The 3 Most Important Words to Say to Someone Who's Struggling
How to Help Someone Going Through a Challenging Time
Thanks for reading The Nonlinear Life, a newsletter about navigating life's ups and downs. Every week we explore family, health, work, and meaning, with the occasional dad joke and dose of inspiration. If you're new around here, read my introductory post, learn about me, or check out our archives. And if you enjoyed this article, please subscribe or share with a friend.
The holidays are approaching, and already the Internet is filling with articles about how to talk with loved ones who have different political views. And no wonder: We’re still in the midst of a bruising election season; war is raging in Europe; everything from the pandemic to the weather to the movies is subject to debate these days.
But as serious as political polarization is right now, it masks a much more urgent problem—and this problem is one you absolutely should talk about with your loved ones this holiday season.
Everyone feels overwhelmed. We feel confused, burned out, frustrated, and unsure. And because everyone feels their own unique blend of these emotions, we all feel alone.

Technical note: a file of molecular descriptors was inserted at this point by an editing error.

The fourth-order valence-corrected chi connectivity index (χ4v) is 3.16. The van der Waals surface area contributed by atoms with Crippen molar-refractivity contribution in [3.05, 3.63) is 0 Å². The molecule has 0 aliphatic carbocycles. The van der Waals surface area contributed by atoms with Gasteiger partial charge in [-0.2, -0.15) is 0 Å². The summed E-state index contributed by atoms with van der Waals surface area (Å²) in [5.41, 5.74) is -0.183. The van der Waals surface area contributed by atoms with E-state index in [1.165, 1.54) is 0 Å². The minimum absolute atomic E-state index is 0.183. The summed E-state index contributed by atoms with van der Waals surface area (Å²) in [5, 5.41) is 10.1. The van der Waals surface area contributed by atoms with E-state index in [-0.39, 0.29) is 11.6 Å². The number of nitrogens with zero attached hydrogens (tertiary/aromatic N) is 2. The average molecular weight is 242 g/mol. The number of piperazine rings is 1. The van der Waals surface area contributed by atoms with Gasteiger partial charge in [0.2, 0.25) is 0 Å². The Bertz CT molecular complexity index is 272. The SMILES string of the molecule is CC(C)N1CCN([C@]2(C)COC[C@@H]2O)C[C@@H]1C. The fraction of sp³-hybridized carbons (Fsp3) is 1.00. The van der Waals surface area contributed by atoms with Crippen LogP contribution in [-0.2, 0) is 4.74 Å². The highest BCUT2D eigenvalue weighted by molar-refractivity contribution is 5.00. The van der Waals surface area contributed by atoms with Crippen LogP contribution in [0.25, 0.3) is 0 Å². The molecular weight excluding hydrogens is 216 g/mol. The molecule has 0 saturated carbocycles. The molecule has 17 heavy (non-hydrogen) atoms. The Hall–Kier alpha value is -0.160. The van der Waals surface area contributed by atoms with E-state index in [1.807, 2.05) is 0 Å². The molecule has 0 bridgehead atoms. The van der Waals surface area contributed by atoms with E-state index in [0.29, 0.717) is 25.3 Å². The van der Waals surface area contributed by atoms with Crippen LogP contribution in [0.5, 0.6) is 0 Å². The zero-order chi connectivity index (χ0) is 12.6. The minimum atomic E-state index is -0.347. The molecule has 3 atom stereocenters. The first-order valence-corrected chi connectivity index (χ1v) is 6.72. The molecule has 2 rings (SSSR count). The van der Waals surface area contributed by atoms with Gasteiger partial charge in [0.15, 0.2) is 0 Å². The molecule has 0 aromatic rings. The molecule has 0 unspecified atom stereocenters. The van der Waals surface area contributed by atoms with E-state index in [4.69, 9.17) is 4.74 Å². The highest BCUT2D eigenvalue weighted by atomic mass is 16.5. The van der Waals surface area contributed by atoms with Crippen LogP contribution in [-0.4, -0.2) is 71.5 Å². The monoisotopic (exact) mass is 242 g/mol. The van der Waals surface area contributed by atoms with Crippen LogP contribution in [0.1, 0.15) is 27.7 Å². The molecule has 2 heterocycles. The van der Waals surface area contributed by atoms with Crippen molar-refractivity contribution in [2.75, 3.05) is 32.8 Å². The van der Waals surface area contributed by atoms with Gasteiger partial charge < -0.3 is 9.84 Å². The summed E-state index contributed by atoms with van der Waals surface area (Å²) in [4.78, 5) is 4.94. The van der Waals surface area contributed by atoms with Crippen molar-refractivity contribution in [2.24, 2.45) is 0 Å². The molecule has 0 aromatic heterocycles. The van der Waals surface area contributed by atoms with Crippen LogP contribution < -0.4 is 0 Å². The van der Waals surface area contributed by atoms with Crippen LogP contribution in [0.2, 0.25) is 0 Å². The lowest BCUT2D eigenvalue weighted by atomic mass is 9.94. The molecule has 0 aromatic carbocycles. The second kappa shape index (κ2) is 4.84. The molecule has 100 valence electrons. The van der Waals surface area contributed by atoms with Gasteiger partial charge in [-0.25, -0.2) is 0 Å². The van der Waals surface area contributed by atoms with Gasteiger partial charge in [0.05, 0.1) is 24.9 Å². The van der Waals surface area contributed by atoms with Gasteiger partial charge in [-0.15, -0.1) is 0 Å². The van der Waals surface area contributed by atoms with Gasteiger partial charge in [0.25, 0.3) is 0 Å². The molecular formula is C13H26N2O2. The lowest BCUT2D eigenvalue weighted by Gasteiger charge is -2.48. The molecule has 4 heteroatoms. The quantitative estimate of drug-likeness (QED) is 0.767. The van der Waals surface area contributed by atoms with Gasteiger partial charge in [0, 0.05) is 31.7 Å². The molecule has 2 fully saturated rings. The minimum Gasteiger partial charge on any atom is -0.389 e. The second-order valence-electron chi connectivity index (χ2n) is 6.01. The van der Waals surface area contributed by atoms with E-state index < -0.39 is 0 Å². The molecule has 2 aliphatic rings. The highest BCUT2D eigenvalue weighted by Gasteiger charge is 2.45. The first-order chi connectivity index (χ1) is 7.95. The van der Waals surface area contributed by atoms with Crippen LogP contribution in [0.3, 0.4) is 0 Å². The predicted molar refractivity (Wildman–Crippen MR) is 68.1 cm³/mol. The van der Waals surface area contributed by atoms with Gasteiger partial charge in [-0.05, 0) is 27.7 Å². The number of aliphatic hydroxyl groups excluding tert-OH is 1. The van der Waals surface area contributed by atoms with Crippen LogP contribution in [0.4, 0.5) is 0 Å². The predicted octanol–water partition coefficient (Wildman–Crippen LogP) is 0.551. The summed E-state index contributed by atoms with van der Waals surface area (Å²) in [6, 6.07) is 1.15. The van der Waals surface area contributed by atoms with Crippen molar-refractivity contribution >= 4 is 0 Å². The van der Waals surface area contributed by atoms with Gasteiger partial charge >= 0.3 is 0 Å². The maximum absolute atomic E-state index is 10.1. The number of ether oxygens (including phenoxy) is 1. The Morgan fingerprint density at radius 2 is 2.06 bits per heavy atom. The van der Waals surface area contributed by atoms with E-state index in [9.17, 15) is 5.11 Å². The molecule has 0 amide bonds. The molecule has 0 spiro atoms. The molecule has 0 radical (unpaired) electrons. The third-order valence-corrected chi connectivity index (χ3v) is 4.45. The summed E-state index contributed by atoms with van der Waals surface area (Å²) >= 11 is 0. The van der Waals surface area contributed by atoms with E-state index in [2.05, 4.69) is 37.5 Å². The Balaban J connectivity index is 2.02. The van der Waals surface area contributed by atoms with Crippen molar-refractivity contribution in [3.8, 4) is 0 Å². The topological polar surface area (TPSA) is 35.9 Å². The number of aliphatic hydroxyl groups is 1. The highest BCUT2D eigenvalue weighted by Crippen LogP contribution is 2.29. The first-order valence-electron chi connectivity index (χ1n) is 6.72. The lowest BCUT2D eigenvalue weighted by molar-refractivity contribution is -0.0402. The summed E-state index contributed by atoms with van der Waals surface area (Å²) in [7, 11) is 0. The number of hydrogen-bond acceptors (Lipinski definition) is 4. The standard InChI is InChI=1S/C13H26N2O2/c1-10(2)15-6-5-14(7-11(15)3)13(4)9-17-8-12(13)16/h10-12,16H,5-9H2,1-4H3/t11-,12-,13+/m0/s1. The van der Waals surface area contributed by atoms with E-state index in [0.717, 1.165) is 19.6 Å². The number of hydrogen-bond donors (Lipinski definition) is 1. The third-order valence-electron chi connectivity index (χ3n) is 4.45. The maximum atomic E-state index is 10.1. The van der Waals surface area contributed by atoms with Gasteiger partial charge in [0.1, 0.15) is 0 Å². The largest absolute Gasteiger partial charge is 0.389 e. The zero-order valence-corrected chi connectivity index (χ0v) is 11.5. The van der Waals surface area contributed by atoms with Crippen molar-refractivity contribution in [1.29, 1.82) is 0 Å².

In a study released this week in the journal Nature Reviews Psychology, Maike Luhmann of Ruhr University Bochum in Germany, and two colleagues, draw a distinction between loneliness and being alone.
People experience loneliness when they feel that their social relationships are deficient in terms of quantity or quality and perceive a gap between their actual and desired relationships. Around the world, people describe loneliness as a painful, sometimes agonizing, experience. Loneliness is conceptually distinct from being alone (a momentary state of objective absence of other people), solitude (when being alone is perceived as pleasant and sought out intentionally), and social isolation (the objective lack of social relationships and social contact).
Loneliness, already a national crisis in recent years, exploded during the pandemic. A study released in 2020 found that 36 percent of Americans reported feeling lonely “frequently,” “almost all the time,” or “all the time” in the prior four weeks. That number was up fifty percent from before the pandemic. Perhaps most alarming: 61 percent of 18- to 25-year-olds reported these feelings.